A digital currency with the potential to transform how we think about money, bitcoin is both a market of potential profit and a source of confusion for many people.
The bitcoin price may reach a high of US$80,000 before the end of 2021, and is projected to keep rising to almost US$250,000 by 2025 and an eye-popping US$5 million by 2030, according to a panel of 50 bitcoin and cryptocurrency experts as reported by Forbes.
“As bitcoin continues to mature and increase in value, usability, age and trust, it will behave less like a growth stock, and more like a gold-like store of value,” said panelist and founder of bitcoin ATM network CoinFlip Daniel Polotsky. “Eventually bitcoin will dethrone gold as the king of safe-haven assets, and hopefully this changing of the guard takes place by the end of the decade.”
Here’s a look to help you understand just what is bitcoin and how investors can profit from this industry.
What is bitcoin?
For those people who are used to thinking about currency as a tangible object, it can be difficult to grasp what bitcoins actually are. Bitcoins are a digital currency backed by mathematical proofs.
Unlike a fiat currency, which is produced by a central bank that prints bills and mints coins, bitcoins are “mined” using computers. The mining process is essentially a means of verifying the bitcoin transaction record. Because the creator of bitcoin, who uses the pseudonym Satoshi Nakamoto, was committed to transactions remaining both completely anonymous and completely transparent, all bitcoin transactions are collected by the bitcoin network into a “block.”
The miner confirms these transactions using a mathematical formula, which turns the block into a “hash” (a seemingly random sequence of letters and numbers). Creating a hash generates new bitcoins, which is how the digital currency continues to grow.
Advantages of bitcoin investment
The primary way that bitcoin differs from other sources of currency is that it’s completely decentralized — no government can interfere with its value or functioning. Instead, the bitcoin network is dispersed across machines all over the world that work together to mine bitcoins. That means transactions across international borders are seamless, with no currency exchange required.
As a digital asset, bitcoin is also convenient because it doesn’t rely on conventional banks. You can register a bitcoin account in seconds and begin trading immediately — no paperwork, qualifying process or hidden fees like there might be at a conventional bank.
For example, international transfers, which can be a costly hassle at many banks, are a non-issue for bitcoin with its unique global transferability.
State of the bitcoin market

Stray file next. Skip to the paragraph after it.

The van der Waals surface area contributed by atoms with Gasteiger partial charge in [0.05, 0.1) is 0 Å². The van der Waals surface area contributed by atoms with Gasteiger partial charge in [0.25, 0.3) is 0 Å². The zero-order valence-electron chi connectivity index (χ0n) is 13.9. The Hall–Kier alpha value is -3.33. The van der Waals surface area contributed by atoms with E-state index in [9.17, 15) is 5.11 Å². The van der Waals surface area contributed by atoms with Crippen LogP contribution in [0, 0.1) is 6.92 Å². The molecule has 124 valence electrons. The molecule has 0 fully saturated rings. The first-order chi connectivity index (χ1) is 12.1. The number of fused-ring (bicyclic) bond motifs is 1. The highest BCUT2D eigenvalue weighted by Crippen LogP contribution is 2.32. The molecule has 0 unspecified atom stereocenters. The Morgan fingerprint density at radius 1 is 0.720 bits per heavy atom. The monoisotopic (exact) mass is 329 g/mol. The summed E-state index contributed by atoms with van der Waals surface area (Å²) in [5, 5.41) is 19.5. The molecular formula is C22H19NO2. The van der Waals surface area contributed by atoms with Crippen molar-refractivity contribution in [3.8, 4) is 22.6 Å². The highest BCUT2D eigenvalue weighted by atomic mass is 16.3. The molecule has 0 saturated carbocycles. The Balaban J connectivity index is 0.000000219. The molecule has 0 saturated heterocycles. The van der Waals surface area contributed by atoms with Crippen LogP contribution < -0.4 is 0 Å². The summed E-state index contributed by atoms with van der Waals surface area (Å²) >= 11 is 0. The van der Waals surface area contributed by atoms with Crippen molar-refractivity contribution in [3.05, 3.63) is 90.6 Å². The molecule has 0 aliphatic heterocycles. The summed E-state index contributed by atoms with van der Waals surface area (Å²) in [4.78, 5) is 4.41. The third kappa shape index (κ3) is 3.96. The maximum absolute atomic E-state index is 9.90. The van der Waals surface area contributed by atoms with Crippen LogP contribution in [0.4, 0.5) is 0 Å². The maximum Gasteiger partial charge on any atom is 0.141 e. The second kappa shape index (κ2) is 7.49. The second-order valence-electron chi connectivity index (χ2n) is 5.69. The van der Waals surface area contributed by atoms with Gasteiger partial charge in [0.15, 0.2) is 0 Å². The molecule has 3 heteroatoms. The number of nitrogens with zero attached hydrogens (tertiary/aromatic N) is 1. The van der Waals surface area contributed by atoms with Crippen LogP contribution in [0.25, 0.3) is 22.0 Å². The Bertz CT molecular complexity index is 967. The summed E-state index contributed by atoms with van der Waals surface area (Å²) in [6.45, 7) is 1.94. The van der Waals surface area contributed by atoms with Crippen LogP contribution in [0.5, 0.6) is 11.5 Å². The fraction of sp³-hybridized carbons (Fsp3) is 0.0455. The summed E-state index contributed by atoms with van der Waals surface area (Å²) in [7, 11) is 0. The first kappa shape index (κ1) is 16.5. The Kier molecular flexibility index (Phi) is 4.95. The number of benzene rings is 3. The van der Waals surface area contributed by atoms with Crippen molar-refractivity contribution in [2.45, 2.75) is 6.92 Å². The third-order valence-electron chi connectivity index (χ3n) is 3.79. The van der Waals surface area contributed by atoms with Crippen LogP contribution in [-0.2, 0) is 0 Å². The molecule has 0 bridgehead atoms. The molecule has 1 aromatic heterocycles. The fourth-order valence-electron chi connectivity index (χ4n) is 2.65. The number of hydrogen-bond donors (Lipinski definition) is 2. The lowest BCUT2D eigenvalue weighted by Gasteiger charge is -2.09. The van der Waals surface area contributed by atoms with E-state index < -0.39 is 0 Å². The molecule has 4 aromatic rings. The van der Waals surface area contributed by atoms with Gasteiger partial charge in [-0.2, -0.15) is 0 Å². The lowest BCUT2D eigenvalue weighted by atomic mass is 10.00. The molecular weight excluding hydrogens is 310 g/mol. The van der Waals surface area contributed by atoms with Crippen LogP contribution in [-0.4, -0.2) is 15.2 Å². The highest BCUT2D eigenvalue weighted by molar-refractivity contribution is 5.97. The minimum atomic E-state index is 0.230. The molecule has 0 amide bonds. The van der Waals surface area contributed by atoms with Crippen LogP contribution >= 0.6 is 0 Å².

Like investing in most emerging technologies, investing in bitcoin is a risky venture. Its price suffered one of its biggest ever one day drops in March 2020, when more than US$1 billion in long positions were liquidated — the bitcoin price halved within eight hours, dropping to a low of US$3,600.
“The main catalyst of the sudden 50 percent decline in the price of Bitcoin within a span of eight hours was the 9.99% drop of the Dow Jones Industrial Average,” Cointelegraph reported at the time. “The United States stock market experienced its worst sell-off since 1987, as panic over the coronavirus pandemic intensified to unprecedented levels.” Within days, however, the price of the cryptocurrency had rebounded.
The digital currency’s suffered another record breaking drop in May 2021when the value of a bitcoin dropped by 53 percent, wiping out a staggering US$1 trillion dollars in value from the cryptocurrency market in one week.
Yet, over the last four years, the bitcoin market cap has risen exponentially, from about US$237 billion to a level of more than US$1.1 trillion.
Speaking to the Investing News Network (INN) about cryptocurrency-backed exchange-traded products, Elliot Johnson, chief investment officer and chief operating officer with Evolve ETFs, noted that cryptocurrencies can be risky, but there are many investors that are still keen on the opportunity.
“Some investors right now, they like the volatility, they view that as the cost of opportunity, and I think there’s some truth to that,” said Johnson, who believes that cryptocurrency investments will stabilize as they gain wider mainstream appeal. “To be perfectly honest, I think there are a lot of investors out there who are waiting for volatility to drop before they get in.”
This is an updated version of an article first published by the Investing News Network in 2015.
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Securities Disclosure: I, Melissa Pistilli, hold no direct investment interest in any company mentioned in this article.
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